Bei's Study Notes

Machine Learning Study Note - Decision Tree
Last updated: 2017-09-25 19:30:12 PDT.

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Decision Tree

It is a classic and natural model of learning. Closely related to the notion of "divide and conquer". Decision tree A tree structure that on each non-leaf node, there is a binary predicate that test the data, The delegate the computation to one of the sub-tree base on this predication. When we reached to leaf node, returns the result.

Univariate Trees

In a univariate tree, in each internal node, the test uses only one of the input dimensions. Tree learning algorithms are greedy and, at each step, starting at the root with the complete training data, we look for the best split. We then continue splitting recursively with the corresponding subset until we do not need to split anymore, at which point a leaf node is created and labeled.

Classification Trees

The goodness of the split is quantified by an impurity measure. A split is pure if after the split, all the instances choosing a branch belong to the same class. Given node m , N_m is the number of training instances reaching node m . For the root, it is N . Let N^i_m of N_m belong to class \mathcal C_i , with \sum_i N^i_m = N_m . The probablity of class \mathcal C_i given an instance x reaches node m is:

\hat P\left(\mathcal C_i\mid x, m\right)\equiv p^i_m = \frac{N^i_m}{N_m}

Node m is pure if p^i_m for all i are either 0 or 1. One possbile measure is entropy \Phi_S :

\begin{align*} \mathcal I_m = \Phi_S(\{p^i_m\}^n) &= - \sum_i^n p^i_m \log p^i_m \\ &= - \sum_i^n \frac{N^i_m}{N_m} \log \frac{N^i_m}{N_m} \\ &= - \sum_i^n \frac{N^i_m}{N_m} \left(\log N^i_m - \log N_m\right) \\ &= - \sum_i^n \left(\frac{N^i_m}{N_m} \log N^i_m - \frac{N^i_m}{N_m} \log N_m\right) \\ &= \log N_m - \frac{1}{N_m} \sum_i^n N^i_m \log N^i_m \\ \end{align*}

where 0 \log 0 \equiv 0 (Indeed, \lim_{x\to 0}x\log x = 0 ). In general, \Phi(p, 1-p) is a valid measurement if:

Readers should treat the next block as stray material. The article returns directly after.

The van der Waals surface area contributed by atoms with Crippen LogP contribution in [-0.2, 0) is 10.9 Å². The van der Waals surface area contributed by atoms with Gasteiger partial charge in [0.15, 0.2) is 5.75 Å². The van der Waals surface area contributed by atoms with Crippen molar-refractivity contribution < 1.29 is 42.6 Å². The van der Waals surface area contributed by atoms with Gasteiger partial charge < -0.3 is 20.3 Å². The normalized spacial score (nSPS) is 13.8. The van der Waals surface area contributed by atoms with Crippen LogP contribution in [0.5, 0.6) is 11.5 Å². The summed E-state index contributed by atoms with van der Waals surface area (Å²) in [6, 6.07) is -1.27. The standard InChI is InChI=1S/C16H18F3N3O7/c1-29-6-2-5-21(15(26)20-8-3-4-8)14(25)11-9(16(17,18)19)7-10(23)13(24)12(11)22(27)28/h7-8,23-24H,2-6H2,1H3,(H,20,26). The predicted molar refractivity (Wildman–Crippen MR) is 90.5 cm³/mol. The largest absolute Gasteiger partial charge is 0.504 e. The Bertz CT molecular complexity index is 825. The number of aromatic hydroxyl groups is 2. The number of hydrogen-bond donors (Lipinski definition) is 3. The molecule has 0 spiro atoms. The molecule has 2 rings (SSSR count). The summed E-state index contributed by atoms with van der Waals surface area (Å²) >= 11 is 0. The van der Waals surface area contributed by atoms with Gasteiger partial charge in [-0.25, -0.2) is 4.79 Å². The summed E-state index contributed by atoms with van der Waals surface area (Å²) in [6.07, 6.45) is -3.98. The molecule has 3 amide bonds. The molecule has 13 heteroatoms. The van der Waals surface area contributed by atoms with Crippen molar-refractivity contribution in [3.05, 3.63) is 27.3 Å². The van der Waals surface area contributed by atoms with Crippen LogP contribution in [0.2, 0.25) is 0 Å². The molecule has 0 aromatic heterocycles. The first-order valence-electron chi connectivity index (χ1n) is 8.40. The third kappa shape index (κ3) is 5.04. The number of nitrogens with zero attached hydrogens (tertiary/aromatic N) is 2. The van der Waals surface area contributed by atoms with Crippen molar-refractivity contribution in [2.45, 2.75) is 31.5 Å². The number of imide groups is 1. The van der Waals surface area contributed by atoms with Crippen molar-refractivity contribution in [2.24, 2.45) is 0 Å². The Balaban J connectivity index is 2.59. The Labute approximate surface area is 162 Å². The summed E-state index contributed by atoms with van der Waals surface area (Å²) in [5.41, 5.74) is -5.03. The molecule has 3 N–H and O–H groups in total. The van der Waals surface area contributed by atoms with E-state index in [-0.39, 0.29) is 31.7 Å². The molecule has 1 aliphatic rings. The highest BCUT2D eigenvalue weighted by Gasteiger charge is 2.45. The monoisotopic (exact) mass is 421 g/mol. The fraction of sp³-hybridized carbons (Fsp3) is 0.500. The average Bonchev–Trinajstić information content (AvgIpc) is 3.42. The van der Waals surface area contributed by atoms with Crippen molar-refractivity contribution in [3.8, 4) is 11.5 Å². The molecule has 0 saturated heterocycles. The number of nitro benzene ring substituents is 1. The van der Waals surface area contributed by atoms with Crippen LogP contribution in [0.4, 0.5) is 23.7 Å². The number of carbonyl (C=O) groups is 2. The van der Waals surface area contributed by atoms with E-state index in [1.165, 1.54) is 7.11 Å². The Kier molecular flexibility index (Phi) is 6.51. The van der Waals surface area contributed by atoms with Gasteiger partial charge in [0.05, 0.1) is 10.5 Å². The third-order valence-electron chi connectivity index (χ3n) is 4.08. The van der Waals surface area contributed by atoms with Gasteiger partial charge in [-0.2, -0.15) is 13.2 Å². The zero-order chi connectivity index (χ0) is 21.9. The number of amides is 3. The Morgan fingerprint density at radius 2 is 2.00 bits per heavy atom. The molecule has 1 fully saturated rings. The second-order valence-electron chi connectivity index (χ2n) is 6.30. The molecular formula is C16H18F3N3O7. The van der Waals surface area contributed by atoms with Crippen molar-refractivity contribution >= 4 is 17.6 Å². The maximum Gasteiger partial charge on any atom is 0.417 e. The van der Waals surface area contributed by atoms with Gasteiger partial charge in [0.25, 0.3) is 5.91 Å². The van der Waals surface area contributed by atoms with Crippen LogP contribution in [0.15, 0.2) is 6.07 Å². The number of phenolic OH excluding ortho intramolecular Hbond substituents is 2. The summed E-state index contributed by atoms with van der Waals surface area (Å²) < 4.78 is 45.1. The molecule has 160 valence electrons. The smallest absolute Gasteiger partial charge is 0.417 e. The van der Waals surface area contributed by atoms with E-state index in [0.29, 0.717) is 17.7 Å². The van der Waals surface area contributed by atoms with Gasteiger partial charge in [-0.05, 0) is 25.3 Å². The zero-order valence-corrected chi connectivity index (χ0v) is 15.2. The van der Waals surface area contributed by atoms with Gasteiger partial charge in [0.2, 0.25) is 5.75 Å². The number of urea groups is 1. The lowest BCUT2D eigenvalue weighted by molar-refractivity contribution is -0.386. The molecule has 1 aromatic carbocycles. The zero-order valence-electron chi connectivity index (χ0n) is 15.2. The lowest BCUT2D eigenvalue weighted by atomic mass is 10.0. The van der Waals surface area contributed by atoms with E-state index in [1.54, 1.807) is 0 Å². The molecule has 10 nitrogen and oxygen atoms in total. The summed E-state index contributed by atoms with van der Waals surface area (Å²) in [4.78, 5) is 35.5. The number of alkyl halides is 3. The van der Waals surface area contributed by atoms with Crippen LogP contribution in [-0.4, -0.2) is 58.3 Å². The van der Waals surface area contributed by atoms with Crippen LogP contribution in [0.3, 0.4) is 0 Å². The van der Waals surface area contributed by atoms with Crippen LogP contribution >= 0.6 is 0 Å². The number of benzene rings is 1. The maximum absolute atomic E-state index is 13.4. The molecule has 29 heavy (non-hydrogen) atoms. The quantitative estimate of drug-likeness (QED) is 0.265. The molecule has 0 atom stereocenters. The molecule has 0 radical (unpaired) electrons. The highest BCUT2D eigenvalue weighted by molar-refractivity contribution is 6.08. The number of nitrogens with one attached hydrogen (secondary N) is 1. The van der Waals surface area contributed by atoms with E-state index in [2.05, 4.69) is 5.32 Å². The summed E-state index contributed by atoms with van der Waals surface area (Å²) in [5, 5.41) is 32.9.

1. \Phi(\{p^i\}^n) \geq 0 . \{p^i\}^n_{i=1} or simply \{p^i\}^n means \{p^1, p^2, ... p^n\} .
  2. \forall \{p^i\}^n \in \mathbb R^n and \sum p^i = 1 , \Phi(\{1/n\}^n) \geq \Phi(\{p^i\}^n) , or in other words, uniform distribution has maximum entropy.
  3. \forall j, \Phi(\{\delta^i_j\}^n) = 0 , or in other words, deterministic events have zero entropy.

Examples are:

  1. Entropy

    \Phi_S(\{p^i\}^n) = \mathbb E[-\log(p^i)]

  2. Gini impurity

    \Phi_G(\{p^i\}^n) = \mathbb E[1-p^i] = \sum_{i=1}^n p^i (1 - p^i) = 1 - \sum_{i=1}^n (p^i)^2

  3. Misclassification error

    \Phi_M(\{p^i\}^n) = 1 - \max(\{p^i\}^n)

Research has shown that there is not a significant difference between these three measures.

If node m is not pure, then it should be split to increase purity. We look for the split that minimizes the impurity after the split. This is locally minimal and we have no guarantee of finding purest decision tree.

Let N_{m\to j} be the number of training instances that take branch j after a split, then

\begin{align*} \sum_{j=1}^n N_{m\to j} &= N_m \\ \sum_i^K N^i_{m\to j} &= N_{m\to j} \\ \sum_j^n N^i_{m\to j} &= N_m^i\,. \\ \end{align*}

The total impurity after the split is

\begin{align*} \mathcal I'_m &= - \sum_j^n \frac{N_{m\to j}}{N_m} \sum_i^K \frac{N^i_{m\to j}}{N_{m\to j}} \log \frac{N^i_{m\to j}}{N_{m\to j}} \\ &= \sum_j^n \frac{N_{m\to j}}{N_m} \left(\log N_{m\to j} - \frac{1}{N_{m\to j}}\sum_i^K N^i_{m\to j} \log N^i_{m\to j}\right) \\ &= \sum_j^n \frac{N_{m\to j}}{N_m} \log N_{m\to j} - \sum_j^n \frac{N_{m\to j}}{N_m} \frac{1}{N_{m\to j}}\sum_i^K N^i_{m\to j} \log N^i_{m\to j} \\ &= \frac{1}{N_m}\sum_j^n N_{m\to j} \log N_{m\to j} - \frac{1}{N_m}\sum_j^n \sum_i^K N^i_{m\to j} \log N^i_{m\to j} \\ &= \Phi_S(\{p_{m\to j}^i\}_{j,i}^{n,K}) - \Phi_S(\{p_{m\to j}\}_j^n) \\ \end{align*}